Dimension reduction techniques in community ecology : with applications to spatio-temporal marine ecological data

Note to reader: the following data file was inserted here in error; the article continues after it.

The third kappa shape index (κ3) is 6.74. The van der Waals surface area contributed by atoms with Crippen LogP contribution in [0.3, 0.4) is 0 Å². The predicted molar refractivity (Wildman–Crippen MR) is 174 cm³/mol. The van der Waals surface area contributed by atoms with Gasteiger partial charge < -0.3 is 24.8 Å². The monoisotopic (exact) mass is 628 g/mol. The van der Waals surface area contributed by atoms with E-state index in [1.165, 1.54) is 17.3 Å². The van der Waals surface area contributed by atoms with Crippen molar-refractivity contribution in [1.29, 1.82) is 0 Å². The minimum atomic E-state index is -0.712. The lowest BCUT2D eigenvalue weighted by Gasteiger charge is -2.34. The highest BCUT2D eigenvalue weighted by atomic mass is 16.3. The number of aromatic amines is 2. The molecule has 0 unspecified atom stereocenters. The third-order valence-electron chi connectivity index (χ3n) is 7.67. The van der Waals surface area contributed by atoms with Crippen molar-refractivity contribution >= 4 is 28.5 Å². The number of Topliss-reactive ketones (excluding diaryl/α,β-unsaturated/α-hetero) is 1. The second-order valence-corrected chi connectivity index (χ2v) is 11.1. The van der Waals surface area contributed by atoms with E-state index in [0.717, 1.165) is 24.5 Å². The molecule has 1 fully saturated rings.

The aim of this PhD-thesis is to develop techniques which can be used to analyse spatio-temporal ecological data sets. Central questions are: A. What are the relationships between species abundances and spatial environmental variables in a particular year? What are relationships between species? B. How do these species-environmental relations and species interactions change from year-to-year? What is the effect of global environmental variables on these year-to-year variations? The thesis is divided into two parts. In Part I, we concentrate on the first question. We discuss the state-of-the-art technique canonical correspondence analysis (CCA). Using assumptions which are unlikely to hold in practice, Ter Braak (1986) showed that CCA estimates certain parameters of the 'restricted Gaussian response (RGR) model'. This model describes species abundances as a unimodal, symmetric function along a gradient. The key feature in CCA and RGR is that the gradient is a linear combination of environmental variables. Using numerical optimisation routines, we show that the parameters of the RGR model can easily be estimated. This has considerable advantages over CCA, because all parameters are estimated in a regression context, without making doubtful assumptions. RGR is applied on various data sets. A model validation indicates that for some species the model is inappropriate. For this reason, we develop a smoothing model in which the covariate is a linear combination of environmental variables. It is called restricted generalised additive modelling (RGAM). In Part II, we concentrate on question B. We develop a new technique, called dynamic generalised additive modelling. For each species a smoothing function and a stochastic trend are estimated.